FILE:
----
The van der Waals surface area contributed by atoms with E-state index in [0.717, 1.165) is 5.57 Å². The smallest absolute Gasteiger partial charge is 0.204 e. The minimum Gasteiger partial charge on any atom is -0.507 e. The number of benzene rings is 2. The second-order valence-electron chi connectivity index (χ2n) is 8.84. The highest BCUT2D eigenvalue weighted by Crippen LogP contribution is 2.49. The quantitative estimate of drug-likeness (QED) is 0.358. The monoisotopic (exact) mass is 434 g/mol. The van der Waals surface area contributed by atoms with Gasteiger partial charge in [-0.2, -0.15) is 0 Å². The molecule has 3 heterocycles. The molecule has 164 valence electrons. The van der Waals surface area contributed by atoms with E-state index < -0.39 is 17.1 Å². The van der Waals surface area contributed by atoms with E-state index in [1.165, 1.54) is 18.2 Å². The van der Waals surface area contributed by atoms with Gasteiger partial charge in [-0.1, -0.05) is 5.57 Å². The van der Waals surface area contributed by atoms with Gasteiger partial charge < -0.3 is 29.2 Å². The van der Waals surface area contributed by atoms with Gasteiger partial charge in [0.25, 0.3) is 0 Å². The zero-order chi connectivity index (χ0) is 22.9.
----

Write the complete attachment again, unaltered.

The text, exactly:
The van der Waals surface area contributed by atoms with E-state index in [0.717, 1.165) is 5.57 Å². The smallest absolute Gasteiger partial charge is 0.204 e. The minimum Gasteiger partial charge on any atom is -0.507 e. The number of benzene rings is 2. The second-order valence-electron chi connectivity index (χ2n) is 8.84. The highest BCUT2D eigenvalue weighted by Crippen LogP contribution is 2.49. The quantitative estimate of drug-likeness (QED) is 0.358. The monoisotopic (exact) mass is 434 g/mol. The van der Waals surface area contributed by atoms with Gasteiger partial charge in [-0.2, -0.15) is 0 Å². The molecule has 3 heterocycles. The molecule has 164 valence electrons. The van der Waals surface area contributed by atoms with E-state index < -0.39 is 17.1 Å². The van der Waals surface area contributed by atoms with E-state index in [1.165, 1.54) is 18.2 Å². The van der Waals surface area contributed by atoms with Gasteiger partial charge in [-0.1, -0.05) is 5.57 Å². The van der Waals surface area contributed by atoms with Gasteiger partial charge < -0.3 is 29.2 Å². The van der Waals surface area contributed by atoms with Gasteiger partial charge in [0.25, 0.3) is 0 Å². The zero-order chi connectivity index (χ0) is 22.9.